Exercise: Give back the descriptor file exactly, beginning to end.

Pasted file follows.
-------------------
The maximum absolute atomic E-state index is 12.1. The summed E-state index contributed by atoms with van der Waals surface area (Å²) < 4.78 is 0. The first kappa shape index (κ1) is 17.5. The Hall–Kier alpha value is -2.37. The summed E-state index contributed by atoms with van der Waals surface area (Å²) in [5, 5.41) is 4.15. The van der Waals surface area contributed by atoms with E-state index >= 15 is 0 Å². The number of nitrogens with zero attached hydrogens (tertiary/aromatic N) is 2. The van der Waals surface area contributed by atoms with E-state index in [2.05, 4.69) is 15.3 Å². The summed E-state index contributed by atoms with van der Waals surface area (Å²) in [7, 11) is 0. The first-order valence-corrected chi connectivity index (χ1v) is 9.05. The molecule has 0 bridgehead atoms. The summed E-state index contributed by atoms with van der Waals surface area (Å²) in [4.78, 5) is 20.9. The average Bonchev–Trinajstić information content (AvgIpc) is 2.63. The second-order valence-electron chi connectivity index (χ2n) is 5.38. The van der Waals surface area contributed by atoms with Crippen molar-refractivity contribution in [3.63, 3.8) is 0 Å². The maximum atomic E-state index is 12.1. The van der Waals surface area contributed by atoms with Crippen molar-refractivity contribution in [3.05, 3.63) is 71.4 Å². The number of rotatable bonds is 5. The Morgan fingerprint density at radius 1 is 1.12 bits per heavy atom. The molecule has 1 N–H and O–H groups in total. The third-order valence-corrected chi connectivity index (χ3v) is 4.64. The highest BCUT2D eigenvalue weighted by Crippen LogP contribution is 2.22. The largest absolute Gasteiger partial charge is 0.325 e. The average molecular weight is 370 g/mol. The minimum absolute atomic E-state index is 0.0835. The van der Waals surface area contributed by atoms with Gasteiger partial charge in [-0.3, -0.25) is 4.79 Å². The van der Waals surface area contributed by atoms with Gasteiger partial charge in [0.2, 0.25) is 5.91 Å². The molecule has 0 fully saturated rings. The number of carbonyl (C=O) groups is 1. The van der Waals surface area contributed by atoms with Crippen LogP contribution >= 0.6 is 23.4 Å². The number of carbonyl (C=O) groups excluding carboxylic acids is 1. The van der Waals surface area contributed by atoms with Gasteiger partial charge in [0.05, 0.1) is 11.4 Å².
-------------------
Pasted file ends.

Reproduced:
The maximum absolute atomic E-state index is 12.1. The summed E-state index contributed by atoms with van der Waals surface area (Å²) < 4.78 is 0. The first kappa shape index (κ1) is 17.5. The Hall–Kier alpha value is -2.37. The summed E-state index contributed by atoms with van der Waals surface area (Å²) in [5, 5.41) is 4.15. The van der Waals surface area contributed by atoms with E-state index >= 15 is 0 Å². The number of nitrogens with zero attached hydrogens (tertiary/aromatic N) is 2. The van der Waals surface area contributed by atoms with E-state index in [2.05, 4.69) is 15.3 Å². The summed E-state index contributed by atoms with van der Waals surface area (Å²) in [7, 11) is 0. The first-order valence-corrected chi connectivity index (χ1v) is 9.05. The molecule has 0 bridgehead atoms. The summed E-state index contributed by atoms with van der Waals surface area (Å²) in [4.78, 5) is 20.9. The average Bonchev–Trinajstić information content (AvgIpc) is 2.63. The second-order valence-electron chi connectivity index (χ2n) is 5.38. The van der Waals surface area contributed by atoms with Crippen molar-refractivity contribution in [3.63, 3.8) is 0 Å². The maximum atomic E-state index is 12.1. The van der Waals surface area contributed by atoms with Crippen molar-refractivity contribution in [3.05, 3.63) is 71.4 Å². The number of rotatable bonds is 5. The Morgan fingerprint density at radius 1 is 1.12 bits per heavy atom. The molecule has 1 N–H and O–H groups in total. The third-order valence-corrected chi connectivity index (χ3v) is 4.64. The highest BCUT2D eigenvalue weighted by Crippen LogP contribution is 2.22. The largest absolute Gasteiger partial charge is 0.325 e. The average molecular weight is 370 g/mol. The minimum absolute atomic E-state index is 0.0835. The van der Waals surface area contributed by atoms with Gasteiger partial charge in [-0.3, -0.25) is 4.79 Å². The van der Waals surface area contributed by atoms with Gasteiger partial charge in [0.2, 0.25) is 5.91 Å². The molecule has 0 fully saturated rings. The number of carbonyl (C=O) groups is 1. The van der Waals surface area contributed by atoms with Crippen LogP contribution >= 0.6 is 23.4 Å². The number of carbonyl (C=O) groups excluding carboxylic acids is 1. The van der Waals surface area contributed by atoms with Gasteiger partial charge in [0.05, 0.1) is 11.4 Å².